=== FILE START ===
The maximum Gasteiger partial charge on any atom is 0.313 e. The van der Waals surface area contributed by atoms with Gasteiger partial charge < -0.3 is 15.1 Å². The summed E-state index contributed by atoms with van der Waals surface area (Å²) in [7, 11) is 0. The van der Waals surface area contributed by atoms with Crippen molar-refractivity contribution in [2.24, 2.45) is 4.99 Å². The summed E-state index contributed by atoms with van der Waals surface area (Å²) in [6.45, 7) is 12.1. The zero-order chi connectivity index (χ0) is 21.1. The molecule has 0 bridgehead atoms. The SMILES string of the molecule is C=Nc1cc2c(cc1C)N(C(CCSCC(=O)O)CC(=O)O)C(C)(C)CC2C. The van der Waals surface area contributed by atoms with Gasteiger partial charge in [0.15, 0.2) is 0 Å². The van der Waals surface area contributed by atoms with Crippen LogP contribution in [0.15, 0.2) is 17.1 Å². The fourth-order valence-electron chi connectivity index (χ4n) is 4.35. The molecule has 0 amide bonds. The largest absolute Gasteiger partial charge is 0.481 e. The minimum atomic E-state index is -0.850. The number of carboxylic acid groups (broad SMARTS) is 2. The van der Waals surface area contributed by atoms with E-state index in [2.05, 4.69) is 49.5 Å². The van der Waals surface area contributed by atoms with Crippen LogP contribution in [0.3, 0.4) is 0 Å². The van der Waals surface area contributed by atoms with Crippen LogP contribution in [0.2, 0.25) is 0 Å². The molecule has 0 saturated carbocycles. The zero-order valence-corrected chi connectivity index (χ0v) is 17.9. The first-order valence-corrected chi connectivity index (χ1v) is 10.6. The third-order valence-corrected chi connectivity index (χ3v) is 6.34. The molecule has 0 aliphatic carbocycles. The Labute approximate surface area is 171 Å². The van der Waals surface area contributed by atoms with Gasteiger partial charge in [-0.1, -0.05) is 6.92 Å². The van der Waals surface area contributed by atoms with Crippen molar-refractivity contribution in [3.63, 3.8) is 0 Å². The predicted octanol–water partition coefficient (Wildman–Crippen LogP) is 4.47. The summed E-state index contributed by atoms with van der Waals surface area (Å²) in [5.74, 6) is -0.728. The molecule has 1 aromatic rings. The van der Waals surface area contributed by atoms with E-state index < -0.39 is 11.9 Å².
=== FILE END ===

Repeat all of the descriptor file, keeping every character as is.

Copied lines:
The maximum Gasteiger partial charge on any atom is 0.313 e. The van der Waals surface area contributed by atoms with Gasteiger partial charge < -0.3 is 15.1 Å². The summed E-state index contributed by atoms with van der Waals surface area (Å²) in [7, 11) is 0. The van der Waals surface area contributed by atoms with Crippen molar-refractivity contribution in [2.24, 2.45) is 4.99 Å². The summed E-state index contributed by atoms with van der Waals surface area (Å²) in [6.45, 7) is 12.1. The zero-order chi connectivity index (χ0) is 21.1. The molecule has 0 bridgehead atoms. The SMILES string of the molecule is C=Nc1cc2c(cc1C)N(C(CCSCC(=O)O)CC(=O)O)C(C)(C)CC2C. The van der Waals surface area contributed by atoms with Gasteiger partial charge in [0.15, 0.2) is 0 Å². The van der Waals surface area contributed by atoms with Crippen LogP contribution in [0.15, 0.2) is 17.1 Å². The fourth-order valence-electron chi connectivity index (χ4n) is 4.35. The molecule has 0 amide bonds. The largest absolute Gasteiger partial charge is 0.481 e. The minimum atomic E-state index is -0.850. The number of carboxylic acid groups (broad SMARTS) is 2. The van der Waals surface area contributed by atoms with E-state index in [2.05, 4.69) is 49.5 Å². The van der Waals surface area contributed by atoms with Crippen LogP contribution in [0.3, 0.4) is 0 Å². The van der Waals surface area contributed by atoms with Crippen LogP contribution in [0.2, 0.25) is 0 Å². The molecule has 0 saturated carbocycles. The zero-order valence-corrected chi connectivity index (χ0v) is 17.9. The first-order valence-corrected chi connectivity index (χ1v) is 10.6. The third-order valence-corrected chi connectivity index (χ3v) is 6.34. The molecule has 0 aliphatic carbocycles. The Labute approximate surface area is 171 Å². The van der Waals surface area contributed by atoms with Gasteiger partial charge in [-0.1, -0.05) is 6.92 Å². The van der Waals surface area contributed by atoms with Crippen molar-refractivity contribution in [3.63, 3.8) is 0 Å². The predicted octanol–water partition coefficient (Wildman–Crippen LogP) is 4.47. The summed E-state index contributed by atoms with van der Waals surface area (Å²) in [5.74, 6) is -0.728. The molecule has 1 aromatic rings. The van der Waals surface area contributed by atoms with E-state index < -0.39 is 11.9 Å².